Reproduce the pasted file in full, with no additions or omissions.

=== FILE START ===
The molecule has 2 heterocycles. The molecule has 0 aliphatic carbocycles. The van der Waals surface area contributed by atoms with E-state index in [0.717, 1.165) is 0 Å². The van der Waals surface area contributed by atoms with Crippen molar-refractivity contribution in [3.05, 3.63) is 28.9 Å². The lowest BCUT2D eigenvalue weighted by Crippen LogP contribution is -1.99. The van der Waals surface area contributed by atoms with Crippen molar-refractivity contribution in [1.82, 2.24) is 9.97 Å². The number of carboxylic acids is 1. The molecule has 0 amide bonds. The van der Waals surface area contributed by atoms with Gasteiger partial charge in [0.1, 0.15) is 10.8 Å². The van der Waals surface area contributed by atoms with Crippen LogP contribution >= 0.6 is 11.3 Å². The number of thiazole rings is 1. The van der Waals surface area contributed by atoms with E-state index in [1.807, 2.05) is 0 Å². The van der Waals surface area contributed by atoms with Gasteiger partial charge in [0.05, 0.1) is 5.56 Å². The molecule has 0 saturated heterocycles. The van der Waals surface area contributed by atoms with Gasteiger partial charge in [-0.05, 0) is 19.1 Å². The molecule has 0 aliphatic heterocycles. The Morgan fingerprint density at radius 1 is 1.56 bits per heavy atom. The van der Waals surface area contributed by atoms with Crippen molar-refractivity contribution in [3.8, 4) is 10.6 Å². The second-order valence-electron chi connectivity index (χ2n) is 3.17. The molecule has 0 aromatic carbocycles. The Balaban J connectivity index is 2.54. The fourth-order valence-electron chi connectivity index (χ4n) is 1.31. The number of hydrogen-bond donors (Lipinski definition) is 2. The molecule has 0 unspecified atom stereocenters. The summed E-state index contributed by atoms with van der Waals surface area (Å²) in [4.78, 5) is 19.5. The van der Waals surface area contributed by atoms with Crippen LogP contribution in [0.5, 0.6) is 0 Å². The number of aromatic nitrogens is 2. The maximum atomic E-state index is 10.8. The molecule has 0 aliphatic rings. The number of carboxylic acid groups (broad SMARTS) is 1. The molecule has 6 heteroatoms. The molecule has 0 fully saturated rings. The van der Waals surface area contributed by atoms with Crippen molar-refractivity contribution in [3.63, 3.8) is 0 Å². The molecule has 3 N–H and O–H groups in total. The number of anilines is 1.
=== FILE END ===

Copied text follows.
The molecule has 2 heterocycles. The molecule has 0 aliphatic carbocycles. The van der Waals surface area contributed by atoms with E-state index in [0.717, 1.165) is 0 Å². The van der Waals surface area contributed by atoms with Crippen molar-refractivity contribution in [3.05, 3.63) is 28.9 Å². The lowest BCUT2D eigenvalue weighted by Crippen LogP contribution is -1.99. The van der Waals surface area contributed by atoms with Crippen molar-refractivity contribution in [1.82, 2.24) is 9.97 Å². The number of carboxylic acids is 1. The molecule has 0 amide bonds. The van der Waals surface area contributed by atoms with Gasteiger partial charge in [0.1, 0.15) is 10.8 Å². The van der Waals surface area contributed by atoms with Crippen LogP contribution >= 0.6 is 11.3 Å². The number of thiazole rings is 1. The van der Waals surface area contributed by atoms with E-state index in [1.807, 2.05) is 0 Å². The van der Waals surface area contributed by atoms with Gasteiger partial charge in [0.05, 0.1) is 5.56 Å². The molecule has 0 saturated heterocycles. The van der Waals surface area contributed by atoms with Gasteiger partial charge in [-0.05, 0) is 19.1 Å². The molecule has 0 aliphatic heterocycles. The Morgan fingerprint density at radius 1 is 1.56 bits per heavy atom. The van der Waals surface area contributed by atoms with Crippen molar-refractivity contribution in [3.8, 4) is 10.6 Å². The second-order valence-electron chi connectivity index (χ2n) is 3.17. The molecule has 0 aromatic carbocycles. The Balaban J connectivity index is 2.54. The fourth-order valence-electron chi connectivity index (χ4n) is 1.31. The number of hydrogen-bond donors (Lipinski definition) is 2. The molecule has 0 unspecified atom stereocenters. The summed E-state index contributed by atoms with van der Waals surface area (Å²) in [4.78, 5) is 19.5. The van der Waals surface area contributed by atoms with Crippen LogP contribution in [0.5, 0.6) is 0 Å². The number of aromatic nitrogens is 2. The maximum atomic E-state index is 10.8. The molecule has 0 aliphatic rings. The number of carboxylic acid groups (broad SMARTS) is 1. The molecule has 6 heteroatoms. The molecule has 0 fully saturated rings. The van der Waals surface area contributed by atoms with Crippen molar-refractivity contribution in [3.63, 3.8) is 0 Å². The molecule has 3 N–H and O–H groups in total. The number of anilines is 1.